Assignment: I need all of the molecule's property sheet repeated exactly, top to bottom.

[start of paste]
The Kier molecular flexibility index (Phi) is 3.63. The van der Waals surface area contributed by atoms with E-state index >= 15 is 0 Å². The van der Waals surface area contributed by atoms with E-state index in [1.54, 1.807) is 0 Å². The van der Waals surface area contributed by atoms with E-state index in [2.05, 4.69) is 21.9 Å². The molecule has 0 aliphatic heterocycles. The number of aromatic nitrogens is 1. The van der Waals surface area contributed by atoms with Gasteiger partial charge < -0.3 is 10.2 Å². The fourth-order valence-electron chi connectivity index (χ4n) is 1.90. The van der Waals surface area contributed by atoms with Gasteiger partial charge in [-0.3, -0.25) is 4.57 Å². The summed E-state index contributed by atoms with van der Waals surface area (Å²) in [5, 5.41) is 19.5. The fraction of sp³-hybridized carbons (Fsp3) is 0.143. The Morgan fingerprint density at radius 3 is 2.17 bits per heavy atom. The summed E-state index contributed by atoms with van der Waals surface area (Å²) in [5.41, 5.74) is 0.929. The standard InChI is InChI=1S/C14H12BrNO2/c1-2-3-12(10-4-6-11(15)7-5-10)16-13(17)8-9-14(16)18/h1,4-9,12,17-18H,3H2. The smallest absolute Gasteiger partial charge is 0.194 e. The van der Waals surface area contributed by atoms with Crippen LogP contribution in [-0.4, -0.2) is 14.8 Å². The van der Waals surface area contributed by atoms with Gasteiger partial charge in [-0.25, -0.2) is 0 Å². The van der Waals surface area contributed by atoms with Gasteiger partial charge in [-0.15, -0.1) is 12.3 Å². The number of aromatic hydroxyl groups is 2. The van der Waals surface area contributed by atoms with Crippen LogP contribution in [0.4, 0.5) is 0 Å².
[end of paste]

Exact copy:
The Kier molecular flexibility index (Phi) is 3.63. The van der Waals surface area contributed by atoms with E-state index >= 15 is 0 Å². The van der Waals surface area contributed by atoms with E-state index in [1.54, 1.807) is 0 Å². The van der Waals surface area contributed by atoms with E-state index in [2.05, 4.69) is 21.9 Å². The molecule has 0 aliphatic heterocycles. The number of aromatic nitrogens is 1. The van der Waals surface area contributed by atoms with Gasteiger partial charge < -0.3 is 10.2 Å². The fourth-order valence-electron chi connectivity index (χ4n) is 1.90. The van der Waals surface area contributed by atoms with Gasteiger partial charge in [-0.3, -0.25) is 4.57 Å². The summed E-state index contributed by atoms with van der Waals surface area (Å²) in [5, 5.41) is 19.5. The fraction of sp³-hybridized carbons (Fsp3) is 0.143. The Morgan fingerprint density at radius 3 is 2.17 bits per heavy atom. The summed E-state index contributed by atoms with van der Waals surface area (Å²) in [5.41, 5.74) is 0.929. The standard InChI is InChI=1S/C14H12BrNO2/c1-2-3-12(10-4-6-11(15)7-5-10)16-13(17)8-9-14(16)18/h1,4-9,12,17-18H,3H2. The smallest absolute Gasteiger partial charge is 0.194 e. The van der Waals surface area contributed by atoms with Crippen LogP contribution in [-0.4, -0.2) is 14.8 Å². The van der Waals surface area contributed by atoms with Gasteiger partial charge in [-0.25, -0.2) is 0 Å². The van der Waals surface area contributed by atoms with Gasteiger partial charge in [-0.15, -0.1) is 12.3 Å². The number of aromatic hydroxyl groups is 2. The van der Waals surface area contributed by atoms with Crippen LogP contribution in [0.4, 0.5) is 0 Å².